Route 102 – One man’s year-long journey……Day 65

  • By Jeremy Williams
  • 17/06/2015

To mark this momentous year for UK GAAP, I'm embarking on a mission to work my way through FRS 102, reading a portion on each working day of 2015 and writing a short blog entry on my thoughts and musings (be they few or many).

DAY 65 (17 Jun)

Today, let's clear up three further paragraphs in section 16 on defining which properties should be treated as investment properties. Firstly, para 16.3:

A property interest that is held by a lessee under an operating lease may be classified and accounted for as investment property using this section if, and only if, the property would otherwise meet the definition of an investment property and the lessee can measure the fair value of the property interest without undue cost or effort on an on- going basis. This classification alternative is available on a property-by-property basis.

Properties held under operating leases will not normally appear on the balance sheet, of course (in contrast to those held under finance leases). This paragraph allows balance sheet recognition if the property is being held for rental (presumably not for capital appreciation) and the fair value of the interest can be obtained. It's likely to be an infrequently-used option but there is some logic for recognising such an asset interest at fair value on the basis that it is earning rental income for the entity.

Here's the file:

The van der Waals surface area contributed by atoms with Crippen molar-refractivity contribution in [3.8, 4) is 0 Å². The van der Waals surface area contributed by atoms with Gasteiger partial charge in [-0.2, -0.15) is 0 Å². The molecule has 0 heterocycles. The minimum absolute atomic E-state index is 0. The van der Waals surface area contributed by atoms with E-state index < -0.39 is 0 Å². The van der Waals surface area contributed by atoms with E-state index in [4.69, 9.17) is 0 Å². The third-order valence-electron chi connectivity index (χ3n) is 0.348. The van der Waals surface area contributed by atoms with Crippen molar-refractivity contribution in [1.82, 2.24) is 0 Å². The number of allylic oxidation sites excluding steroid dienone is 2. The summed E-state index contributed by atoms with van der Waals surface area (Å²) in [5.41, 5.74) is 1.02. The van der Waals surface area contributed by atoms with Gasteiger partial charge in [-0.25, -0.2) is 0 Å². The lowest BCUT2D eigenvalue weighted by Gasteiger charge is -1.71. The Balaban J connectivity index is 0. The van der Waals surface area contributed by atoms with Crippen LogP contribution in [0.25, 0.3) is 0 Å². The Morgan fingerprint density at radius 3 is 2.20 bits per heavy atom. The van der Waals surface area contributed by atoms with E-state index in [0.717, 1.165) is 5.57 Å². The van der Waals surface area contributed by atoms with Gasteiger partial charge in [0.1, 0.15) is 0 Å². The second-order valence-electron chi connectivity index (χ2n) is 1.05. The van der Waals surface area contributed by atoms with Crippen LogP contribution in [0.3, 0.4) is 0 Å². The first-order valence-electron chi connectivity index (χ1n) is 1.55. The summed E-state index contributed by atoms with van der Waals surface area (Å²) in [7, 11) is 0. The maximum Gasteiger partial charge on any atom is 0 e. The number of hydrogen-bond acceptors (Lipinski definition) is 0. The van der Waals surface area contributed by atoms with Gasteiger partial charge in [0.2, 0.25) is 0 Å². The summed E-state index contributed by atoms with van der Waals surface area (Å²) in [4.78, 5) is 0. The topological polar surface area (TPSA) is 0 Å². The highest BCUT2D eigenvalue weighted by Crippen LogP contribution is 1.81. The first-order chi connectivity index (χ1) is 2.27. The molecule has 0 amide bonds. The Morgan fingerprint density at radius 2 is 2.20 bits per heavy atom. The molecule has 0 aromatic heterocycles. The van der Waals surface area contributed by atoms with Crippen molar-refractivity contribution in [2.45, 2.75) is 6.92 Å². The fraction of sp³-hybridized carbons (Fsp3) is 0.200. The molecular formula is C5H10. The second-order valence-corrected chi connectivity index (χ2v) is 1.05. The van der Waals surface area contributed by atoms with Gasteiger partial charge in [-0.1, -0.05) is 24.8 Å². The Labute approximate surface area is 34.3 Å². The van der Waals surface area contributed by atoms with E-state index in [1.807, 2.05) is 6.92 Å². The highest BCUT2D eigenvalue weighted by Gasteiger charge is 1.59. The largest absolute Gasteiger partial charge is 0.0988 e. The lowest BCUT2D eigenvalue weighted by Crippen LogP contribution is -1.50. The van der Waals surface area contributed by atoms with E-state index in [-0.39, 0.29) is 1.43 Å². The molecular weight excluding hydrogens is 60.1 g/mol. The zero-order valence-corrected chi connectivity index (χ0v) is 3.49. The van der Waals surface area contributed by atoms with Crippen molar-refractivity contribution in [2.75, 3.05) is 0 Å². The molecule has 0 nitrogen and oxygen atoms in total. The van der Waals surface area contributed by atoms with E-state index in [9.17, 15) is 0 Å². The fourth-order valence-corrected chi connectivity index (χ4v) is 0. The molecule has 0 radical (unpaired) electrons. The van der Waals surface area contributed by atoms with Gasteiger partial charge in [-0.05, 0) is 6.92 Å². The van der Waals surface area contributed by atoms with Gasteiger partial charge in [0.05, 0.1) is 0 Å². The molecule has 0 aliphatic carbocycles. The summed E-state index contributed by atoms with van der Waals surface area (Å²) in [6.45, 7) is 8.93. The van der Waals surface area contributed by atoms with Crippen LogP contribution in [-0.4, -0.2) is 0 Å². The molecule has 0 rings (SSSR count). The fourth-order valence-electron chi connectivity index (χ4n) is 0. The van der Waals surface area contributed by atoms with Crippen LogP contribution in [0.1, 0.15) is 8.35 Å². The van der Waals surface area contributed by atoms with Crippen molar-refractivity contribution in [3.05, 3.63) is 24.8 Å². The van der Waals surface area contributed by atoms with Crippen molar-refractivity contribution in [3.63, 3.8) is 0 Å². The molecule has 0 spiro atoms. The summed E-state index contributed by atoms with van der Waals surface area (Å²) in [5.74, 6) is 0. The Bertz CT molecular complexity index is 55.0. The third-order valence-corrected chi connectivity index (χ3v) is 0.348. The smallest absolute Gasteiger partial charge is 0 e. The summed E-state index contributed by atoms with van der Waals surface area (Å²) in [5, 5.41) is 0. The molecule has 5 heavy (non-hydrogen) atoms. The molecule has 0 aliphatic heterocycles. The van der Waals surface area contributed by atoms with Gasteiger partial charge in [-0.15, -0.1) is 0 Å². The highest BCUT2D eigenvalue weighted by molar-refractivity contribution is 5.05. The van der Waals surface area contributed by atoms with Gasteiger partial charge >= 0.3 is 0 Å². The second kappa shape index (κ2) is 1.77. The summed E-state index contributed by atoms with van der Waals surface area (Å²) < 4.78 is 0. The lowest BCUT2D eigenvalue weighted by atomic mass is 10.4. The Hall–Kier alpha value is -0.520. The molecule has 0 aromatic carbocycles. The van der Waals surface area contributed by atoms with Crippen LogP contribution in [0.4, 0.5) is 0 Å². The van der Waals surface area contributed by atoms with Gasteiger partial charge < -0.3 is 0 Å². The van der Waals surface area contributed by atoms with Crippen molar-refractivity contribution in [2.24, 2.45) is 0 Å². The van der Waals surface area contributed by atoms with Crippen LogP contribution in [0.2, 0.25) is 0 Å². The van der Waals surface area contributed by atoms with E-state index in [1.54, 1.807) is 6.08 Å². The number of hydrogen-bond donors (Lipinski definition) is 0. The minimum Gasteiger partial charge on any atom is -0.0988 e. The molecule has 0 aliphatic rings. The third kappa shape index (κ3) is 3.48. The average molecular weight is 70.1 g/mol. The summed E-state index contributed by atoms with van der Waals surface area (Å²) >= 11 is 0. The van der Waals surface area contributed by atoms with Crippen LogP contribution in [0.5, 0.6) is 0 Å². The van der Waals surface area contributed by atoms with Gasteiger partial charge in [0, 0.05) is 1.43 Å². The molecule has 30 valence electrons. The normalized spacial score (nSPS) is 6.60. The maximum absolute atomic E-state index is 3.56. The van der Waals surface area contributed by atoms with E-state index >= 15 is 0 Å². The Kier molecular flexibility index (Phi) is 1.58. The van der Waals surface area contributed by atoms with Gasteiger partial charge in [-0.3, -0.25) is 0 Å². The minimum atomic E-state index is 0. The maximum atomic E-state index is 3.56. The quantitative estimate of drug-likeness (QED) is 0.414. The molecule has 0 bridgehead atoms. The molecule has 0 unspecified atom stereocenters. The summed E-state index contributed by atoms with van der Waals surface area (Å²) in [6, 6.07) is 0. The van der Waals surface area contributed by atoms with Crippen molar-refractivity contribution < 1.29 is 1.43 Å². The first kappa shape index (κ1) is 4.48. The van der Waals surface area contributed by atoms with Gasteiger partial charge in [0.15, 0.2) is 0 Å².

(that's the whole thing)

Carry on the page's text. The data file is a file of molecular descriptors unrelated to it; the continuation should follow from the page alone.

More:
Para 16.4 makes clear that social housing should not be treated as investment property, since it is not held primarily for a return but to provide social benefit. Again, there's logic to this approach.

Finally, para 16.5 deals with mixed-use properties:

Mixed use property shall be separated between investment property and property, plant and equipment. However, if the fair value of the investment property component cannot be measured reliably without undue cost or effort, the entire property shall be accounted for as property, plant and equipment in accordance with Section 17.

Again, a sensible approach in my view. In the classic example of an office block in which one floor is occupied by the owner and two floors are rented out, one can probably arrive at a fair split of the property between investment and PPE (it might not be quite as simple as a 1:2 split, but this will be the starting point).

Of course, in other cases it will be much harder to analyse, and indeed where the investment component is small, the entity may baulk at having to fair value the entire property just to arrive at the fair value for this small component (in which case, we're back to the 'undue cost or effort' debate).

What's clear is that the standard doesn't allow the entire property to be classed as investment where there is mixed use - even if most of the office block is rented out, your choice is either to split it out or to classify the whole lot as PPE.

P.S. If you missed the last instalment click here

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